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ARS Home » Plains Area » Fargo, North Dakota » Edward T. Schafer Agricultural Research Center » Sugarbeet and Potato Research » Research » Publications at this Location » Publication #100427


item Weiland, John

Submitted to: American Society of Sugarbeet Technologists
Publication Type: Proceedings
Publication Acceptance Date: 4/26/1999
Publication Date: N/A
Citation: N/A

Interpretive Summary: Several diseases in sugarbeet are caused by fungi affecting both the leaves and the root. Effective control of sugarbeet fungal pathogens requires that the fungus causing the disease be properly identified, since the chemicals to control one fungus may not be effective against another fungus. Typically, fungal identification can take from one day to several weeks to complete. The results presented here show that the major fungal pathogens of sugarbeet can be identified within a single day using DNA amplification technology. Adaptation of the protocols used in this basic research study may be of use in standard plant diagnostic labs. The rapid identification of pathogens affecting a crop will lead to more rapid implementation of control measures, thereby reducing crop losses for the producer. The data further will be of use to fungal taxonomists in efforts to place fungal groups on the evolutionary tree.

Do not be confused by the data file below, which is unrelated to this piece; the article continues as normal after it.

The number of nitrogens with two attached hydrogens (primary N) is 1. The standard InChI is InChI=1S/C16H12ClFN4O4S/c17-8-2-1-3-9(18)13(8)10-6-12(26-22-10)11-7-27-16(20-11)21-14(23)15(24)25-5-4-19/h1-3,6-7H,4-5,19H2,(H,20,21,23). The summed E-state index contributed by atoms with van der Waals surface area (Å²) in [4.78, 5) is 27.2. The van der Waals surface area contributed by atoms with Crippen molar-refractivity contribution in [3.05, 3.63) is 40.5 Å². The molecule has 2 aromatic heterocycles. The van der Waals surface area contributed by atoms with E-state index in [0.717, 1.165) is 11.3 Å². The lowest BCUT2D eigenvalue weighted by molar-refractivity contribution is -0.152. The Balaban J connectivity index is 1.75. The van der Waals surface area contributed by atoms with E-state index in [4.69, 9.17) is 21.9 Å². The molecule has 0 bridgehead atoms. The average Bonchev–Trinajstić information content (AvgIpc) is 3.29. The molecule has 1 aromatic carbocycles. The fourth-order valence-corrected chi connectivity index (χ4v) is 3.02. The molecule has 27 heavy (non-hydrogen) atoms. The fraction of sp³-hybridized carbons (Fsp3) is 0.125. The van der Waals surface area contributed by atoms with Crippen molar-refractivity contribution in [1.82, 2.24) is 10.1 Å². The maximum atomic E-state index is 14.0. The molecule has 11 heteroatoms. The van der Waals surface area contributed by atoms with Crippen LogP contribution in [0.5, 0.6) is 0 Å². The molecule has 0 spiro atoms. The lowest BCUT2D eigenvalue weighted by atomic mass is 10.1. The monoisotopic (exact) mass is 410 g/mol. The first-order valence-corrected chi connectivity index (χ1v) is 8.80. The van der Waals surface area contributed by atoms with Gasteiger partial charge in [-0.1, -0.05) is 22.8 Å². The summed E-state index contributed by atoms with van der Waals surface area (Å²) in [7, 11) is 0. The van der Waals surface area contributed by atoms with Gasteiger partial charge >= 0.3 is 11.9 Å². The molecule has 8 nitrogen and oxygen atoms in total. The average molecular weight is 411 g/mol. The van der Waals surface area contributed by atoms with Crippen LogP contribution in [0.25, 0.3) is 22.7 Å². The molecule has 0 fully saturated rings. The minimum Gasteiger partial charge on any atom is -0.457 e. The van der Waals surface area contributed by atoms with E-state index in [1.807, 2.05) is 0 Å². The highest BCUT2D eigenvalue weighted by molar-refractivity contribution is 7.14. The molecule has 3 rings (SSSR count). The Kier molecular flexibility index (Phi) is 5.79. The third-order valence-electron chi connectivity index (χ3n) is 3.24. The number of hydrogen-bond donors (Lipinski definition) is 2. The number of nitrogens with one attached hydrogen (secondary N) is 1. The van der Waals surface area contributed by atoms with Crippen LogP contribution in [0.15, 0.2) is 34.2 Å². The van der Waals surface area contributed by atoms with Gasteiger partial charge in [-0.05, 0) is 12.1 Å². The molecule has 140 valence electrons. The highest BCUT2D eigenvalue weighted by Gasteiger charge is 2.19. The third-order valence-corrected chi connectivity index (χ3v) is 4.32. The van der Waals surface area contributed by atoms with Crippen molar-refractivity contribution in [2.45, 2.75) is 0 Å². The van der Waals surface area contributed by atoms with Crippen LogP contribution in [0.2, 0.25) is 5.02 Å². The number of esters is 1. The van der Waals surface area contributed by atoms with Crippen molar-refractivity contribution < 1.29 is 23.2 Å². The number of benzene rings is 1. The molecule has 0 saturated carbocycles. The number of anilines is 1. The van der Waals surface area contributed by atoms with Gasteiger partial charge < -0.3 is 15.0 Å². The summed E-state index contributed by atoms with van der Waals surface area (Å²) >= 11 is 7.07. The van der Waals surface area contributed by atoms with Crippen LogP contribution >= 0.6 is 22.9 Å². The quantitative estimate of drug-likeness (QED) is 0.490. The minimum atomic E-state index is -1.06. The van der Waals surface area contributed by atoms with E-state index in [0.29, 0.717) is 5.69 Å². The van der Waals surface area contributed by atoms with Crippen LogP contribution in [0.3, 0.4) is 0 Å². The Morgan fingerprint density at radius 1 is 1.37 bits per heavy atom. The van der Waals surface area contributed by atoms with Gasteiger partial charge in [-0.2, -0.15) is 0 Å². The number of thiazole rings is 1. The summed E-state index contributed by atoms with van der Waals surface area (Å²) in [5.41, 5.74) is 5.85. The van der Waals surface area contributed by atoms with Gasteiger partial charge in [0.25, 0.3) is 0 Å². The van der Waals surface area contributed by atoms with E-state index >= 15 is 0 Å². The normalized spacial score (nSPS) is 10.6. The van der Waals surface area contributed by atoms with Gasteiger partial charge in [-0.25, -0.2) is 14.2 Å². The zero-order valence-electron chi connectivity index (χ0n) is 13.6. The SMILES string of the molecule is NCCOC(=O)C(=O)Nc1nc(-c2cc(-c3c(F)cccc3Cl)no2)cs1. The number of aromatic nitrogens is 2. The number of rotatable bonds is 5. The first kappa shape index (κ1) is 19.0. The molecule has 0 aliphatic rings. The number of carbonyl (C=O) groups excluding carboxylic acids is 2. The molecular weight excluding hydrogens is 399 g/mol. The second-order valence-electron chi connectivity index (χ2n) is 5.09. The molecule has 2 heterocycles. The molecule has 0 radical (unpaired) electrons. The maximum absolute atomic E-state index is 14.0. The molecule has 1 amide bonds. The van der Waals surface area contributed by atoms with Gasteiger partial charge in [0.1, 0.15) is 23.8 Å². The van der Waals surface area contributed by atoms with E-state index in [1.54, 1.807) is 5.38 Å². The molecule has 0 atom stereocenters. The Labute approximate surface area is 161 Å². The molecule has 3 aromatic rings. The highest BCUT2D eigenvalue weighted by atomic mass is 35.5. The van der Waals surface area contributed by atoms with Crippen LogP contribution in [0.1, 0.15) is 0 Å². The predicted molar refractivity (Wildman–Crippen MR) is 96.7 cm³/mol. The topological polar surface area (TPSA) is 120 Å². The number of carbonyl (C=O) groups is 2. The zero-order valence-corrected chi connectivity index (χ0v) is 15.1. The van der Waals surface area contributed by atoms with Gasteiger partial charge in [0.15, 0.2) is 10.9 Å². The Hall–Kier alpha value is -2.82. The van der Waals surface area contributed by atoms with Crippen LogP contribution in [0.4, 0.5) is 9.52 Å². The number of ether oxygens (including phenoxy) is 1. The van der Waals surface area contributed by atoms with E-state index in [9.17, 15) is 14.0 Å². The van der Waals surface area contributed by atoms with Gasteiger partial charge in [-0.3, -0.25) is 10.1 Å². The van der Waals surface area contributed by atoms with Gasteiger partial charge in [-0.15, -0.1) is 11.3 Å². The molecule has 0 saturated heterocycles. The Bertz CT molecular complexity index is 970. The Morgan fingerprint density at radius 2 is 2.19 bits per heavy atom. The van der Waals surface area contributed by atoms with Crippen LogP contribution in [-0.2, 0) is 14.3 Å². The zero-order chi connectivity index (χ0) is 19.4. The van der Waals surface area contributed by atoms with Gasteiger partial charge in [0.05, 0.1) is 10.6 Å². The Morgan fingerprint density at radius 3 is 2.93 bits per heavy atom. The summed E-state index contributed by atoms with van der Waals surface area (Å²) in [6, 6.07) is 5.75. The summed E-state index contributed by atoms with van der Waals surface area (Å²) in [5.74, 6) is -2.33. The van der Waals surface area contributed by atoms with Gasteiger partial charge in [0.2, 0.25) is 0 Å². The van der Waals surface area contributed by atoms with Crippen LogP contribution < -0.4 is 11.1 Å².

Technical Abstract: Determination of the causal agents of seedling damping-off and adult root rot can be confounded by misclassification of the disease-causing organism and by the presence of co-colonizing saprophytes. The actin and nuclear ribosomal RNA (rRNA) genes were used as targets in the development of polymerase chain reaction (PCR) protocols that permitted discrimination of common sugarbeet fungal pathogens without the need for phytopathological expertise. Using DNA primers (5FWDACT and MIDREVACT) directed to conserved regions in the actin gene, amplified DNA was generated from genomic DNA prepared from Aphanomyces cochlioides, Pythium ultimum, Rhizoctonia solani, Fusarium oxysporium, Phoma betae, and Cercospora beticola that was of a size consistent with the amplification of actin gene sequences. Use of primers ITS1 and ITS4 in the amplification of the internal transcribed spacer (ITS) region of the nuclear rRNA gene of these fungi also yielded products consistent with the amplification of this gene region. Size polymorphisms in the DNA amplified with the actin and rRNA primer pairs observed between pathogens in different genera also were consistent with the known sequence diversity that exists within these two genes. Where amplified product DNA size was indistinguishable between any two members of differing fungal genera, restriction fragment length polymorphisms (RFLPs) observed after restriction endonuclease digestion of the amplified DNA permitted discrimination of the pathogens. Use of the assay in the detection of A. cochlioides in infected sugarbeet seedlings is presented.